There has been a drive towards automating machines and tasks wherever possible in the industrial and manufacturing worlds. This has led to the introduction of ‘smart’ pneumatic systems that use compressed air to control devices and machinery. Read on as we explore how these systems are revolutionising robotics and machine automation, making processes faster, more accurate and easier to manage.
Advanced Artificial Intelligence (AI)
Artificial intelligence has become an increasingly important catch phrase in the past decade. This is particularly true in the engineering and manufacturing industries, where machines have replaced many manual tasks. One application of AI that we’re seeing more of in manufacturing is so-called pneumatic robotics – an automation system that uses air pressure to control devices and machinery.
These pneumatic systems play an essential role in industrial processes such as cutting, shaping, drilling or stamping sheet metal parts into their final shape before assembly begins on larger products like cars or planes. Combining pneumatics with automated machine-controlled sensors or cameras can create a new level of control over machining processes, enabling more precise positioning and movement.
The Bionic Mobile Assistant Prototype
Bionic Mobile Assistant Prototype is a robot designed to work alongside humans in factories. It uses pneumatic actuators for its arms and grippers, controlled remotely by a human operator via Wi-Fi or even voice commands. The operator may be sited in another part of the building or even working from home, enabling great flexibility over shift patterns and production line management.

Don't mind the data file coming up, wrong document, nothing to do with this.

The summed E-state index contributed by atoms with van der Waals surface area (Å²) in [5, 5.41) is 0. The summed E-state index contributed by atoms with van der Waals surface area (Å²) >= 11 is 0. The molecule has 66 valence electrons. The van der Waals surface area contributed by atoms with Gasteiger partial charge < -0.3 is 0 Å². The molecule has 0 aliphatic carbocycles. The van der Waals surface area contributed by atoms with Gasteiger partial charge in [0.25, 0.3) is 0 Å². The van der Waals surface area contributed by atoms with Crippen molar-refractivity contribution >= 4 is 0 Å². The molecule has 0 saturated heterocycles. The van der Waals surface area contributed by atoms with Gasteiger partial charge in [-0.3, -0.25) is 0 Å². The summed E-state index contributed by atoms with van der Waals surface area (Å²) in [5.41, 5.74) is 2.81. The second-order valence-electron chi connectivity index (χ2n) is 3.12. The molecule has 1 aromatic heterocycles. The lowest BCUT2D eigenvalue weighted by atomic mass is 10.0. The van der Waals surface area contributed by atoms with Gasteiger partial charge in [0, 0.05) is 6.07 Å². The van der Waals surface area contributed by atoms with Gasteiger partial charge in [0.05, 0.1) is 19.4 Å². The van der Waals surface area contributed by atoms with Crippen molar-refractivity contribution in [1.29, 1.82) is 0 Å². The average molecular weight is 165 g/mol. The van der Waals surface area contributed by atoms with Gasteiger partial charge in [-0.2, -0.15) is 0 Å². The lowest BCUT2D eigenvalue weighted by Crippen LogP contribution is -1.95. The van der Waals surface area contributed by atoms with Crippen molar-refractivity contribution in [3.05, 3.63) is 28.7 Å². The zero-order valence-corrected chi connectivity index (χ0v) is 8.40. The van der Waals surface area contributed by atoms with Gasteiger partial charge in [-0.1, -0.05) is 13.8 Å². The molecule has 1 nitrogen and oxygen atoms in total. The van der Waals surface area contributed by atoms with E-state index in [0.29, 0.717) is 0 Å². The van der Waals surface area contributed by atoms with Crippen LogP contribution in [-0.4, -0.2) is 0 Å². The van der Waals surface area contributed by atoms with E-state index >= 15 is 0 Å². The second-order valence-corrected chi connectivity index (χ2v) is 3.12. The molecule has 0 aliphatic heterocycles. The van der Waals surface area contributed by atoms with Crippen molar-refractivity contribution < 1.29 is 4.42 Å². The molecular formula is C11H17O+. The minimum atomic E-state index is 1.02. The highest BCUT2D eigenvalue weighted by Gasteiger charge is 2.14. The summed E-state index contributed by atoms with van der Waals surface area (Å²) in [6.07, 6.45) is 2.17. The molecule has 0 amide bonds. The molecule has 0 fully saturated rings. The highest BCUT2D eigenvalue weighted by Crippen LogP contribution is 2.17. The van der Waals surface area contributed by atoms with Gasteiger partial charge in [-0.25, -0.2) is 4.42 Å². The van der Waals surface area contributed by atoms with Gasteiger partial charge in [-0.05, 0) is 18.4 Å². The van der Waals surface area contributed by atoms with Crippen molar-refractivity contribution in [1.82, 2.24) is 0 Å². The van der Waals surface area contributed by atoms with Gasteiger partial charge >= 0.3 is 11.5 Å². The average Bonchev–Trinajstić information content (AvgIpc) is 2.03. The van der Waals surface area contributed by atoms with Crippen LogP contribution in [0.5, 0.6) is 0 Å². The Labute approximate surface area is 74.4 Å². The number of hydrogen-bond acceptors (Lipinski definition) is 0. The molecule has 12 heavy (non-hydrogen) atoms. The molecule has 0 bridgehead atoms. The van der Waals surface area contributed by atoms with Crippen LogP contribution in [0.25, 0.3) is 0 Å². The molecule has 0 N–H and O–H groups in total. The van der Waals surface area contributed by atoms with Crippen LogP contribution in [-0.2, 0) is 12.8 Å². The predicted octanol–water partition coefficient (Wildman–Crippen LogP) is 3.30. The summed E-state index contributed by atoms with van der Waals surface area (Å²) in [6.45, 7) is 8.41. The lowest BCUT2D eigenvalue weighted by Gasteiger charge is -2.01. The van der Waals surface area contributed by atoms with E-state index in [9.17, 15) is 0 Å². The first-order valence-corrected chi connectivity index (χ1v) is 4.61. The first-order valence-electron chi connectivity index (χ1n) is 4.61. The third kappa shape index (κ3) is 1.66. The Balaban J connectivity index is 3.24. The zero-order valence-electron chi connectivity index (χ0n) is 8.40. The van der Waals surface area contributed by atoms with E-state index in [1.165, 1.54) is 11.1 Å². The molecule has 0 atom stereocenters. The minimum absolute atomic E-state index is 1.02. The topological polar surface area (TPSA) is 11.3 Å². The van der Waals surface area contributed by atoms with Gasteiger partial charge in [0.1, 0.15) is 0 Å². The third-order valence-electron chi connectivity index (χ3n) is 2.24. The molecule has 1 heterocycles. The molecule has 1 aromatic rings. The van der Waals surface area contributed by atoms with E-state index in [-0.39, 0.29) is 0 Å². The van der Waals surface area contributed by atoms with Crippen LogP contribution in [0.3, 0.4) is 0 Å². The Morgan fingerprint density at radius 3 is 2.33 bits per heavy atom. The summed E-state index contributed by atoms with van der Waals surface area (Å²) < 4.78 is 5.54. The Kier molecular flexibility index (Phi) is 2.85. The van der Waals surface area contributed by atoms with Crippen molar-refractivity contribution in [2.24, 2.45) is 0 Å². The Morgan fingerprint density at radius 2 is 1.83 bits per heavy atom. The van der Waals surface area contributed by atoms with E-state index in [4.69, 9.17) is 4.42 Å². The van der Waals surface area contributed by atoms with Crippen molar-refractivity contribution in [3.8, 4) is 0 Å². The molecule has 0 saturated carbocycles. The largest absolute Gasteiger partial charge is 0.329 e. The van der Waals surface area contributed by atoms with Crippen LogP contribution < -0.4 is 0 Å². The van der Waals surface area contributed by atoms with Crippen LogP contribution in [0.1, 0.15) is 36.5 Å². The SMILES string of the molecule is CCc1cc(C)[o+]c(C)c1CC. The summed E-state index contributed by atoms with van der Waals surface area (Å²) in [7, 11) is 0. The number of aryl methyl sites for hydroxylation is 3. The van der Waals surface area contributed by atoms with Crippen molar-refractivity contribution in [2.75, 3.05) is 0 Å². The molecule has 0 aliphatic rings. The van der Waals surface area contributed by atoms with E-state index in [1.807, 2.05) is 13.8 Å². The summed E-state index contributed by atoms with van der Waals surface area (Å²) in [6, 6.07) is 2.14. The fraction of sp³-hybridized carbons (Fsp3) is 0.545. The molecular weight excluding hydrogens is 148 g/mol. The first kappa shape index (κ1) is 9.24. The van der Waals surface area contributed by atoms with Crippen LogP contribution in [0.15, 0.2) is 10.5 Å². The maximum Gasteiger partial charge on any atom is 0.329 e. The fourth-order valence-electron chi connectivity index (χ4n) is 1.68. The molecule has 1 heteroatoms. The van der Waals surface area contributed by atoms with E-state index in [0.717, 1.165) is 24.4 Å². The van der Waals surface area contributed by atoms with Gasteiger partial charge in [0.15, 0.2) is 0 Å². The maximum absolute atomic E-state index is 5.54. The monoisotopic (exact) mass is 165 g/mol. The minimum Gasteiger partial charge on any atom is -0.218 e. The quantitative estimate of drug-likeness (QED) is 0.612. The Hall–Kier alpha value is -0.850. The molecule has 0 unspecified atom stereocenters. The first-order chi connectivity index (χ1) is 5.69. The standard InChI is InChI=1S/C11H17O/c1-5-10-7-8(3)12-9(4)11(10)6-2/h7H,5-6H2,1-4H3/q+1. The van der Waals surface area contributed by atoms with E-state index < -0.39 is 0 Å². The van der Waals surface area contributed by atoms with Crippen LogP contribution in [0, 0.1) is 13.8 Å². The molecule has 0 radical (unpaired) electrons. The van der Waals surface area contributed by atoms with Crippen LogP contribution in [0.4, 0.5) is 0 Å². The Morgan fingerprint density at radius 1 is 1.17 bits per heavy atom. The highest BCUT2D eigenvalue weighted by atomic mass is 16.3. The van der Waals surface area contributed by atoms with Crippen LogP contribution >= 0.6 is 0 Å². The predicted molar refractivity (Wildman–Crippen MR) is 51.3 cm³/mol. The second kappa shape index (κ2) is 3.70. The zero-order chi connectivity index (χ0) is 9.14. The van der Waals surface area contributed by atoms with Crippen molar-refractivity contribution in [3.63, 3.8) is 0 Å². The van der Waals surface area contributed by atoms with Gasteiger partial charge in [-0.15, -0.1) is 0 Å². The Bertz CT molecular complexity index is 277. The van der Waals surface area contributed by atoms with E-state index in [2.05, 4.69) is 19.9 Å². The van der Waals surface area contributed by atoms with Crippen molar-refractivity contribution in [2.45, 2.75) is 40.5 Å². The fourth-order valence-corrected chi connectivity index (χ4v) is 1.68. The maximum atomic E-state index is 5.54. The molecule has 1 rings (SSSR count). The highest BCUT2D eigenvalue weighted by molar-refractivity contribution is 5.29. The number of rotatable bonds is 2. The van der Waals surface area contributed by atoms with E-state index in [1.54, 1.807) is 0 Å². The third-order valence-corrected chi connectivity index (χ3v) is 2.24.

This type of automation was recently introduced into the aerospace industry by Boeing during the pandemic, in which remotely operated robots replaced human workers on certain tasks like riveting wings together before they’re sent offsite where an aircraft will be assembled. These robotic systems depend on extremely precise and responsive pneumatic systems – capable of making fast precision adjustments without any ‘lag’ between operator command and implementation on the production line.
Interestingly, ‘smart’ pneumatics are also being used in agricultural and distribution centres. Electric arms have been introduced to carry out certain tasks such as moving boxes or pallets around the workplace in these industries. The arms can be fitted with a range of feedback-sensitive pneumatic tools that help automate picking and placing products. This has led to an increase in efficiency and accuracy as well as reduced the amount of time taken to complete logistics and warehousing tasks.
Contact Hydrastar Today
Pneumatic systems are a crucial component of the future of robotics and machine automation. Contact us today if you want help designing or implementing an automated pneumatic system that can handle your current production demands without hurting your bottom line.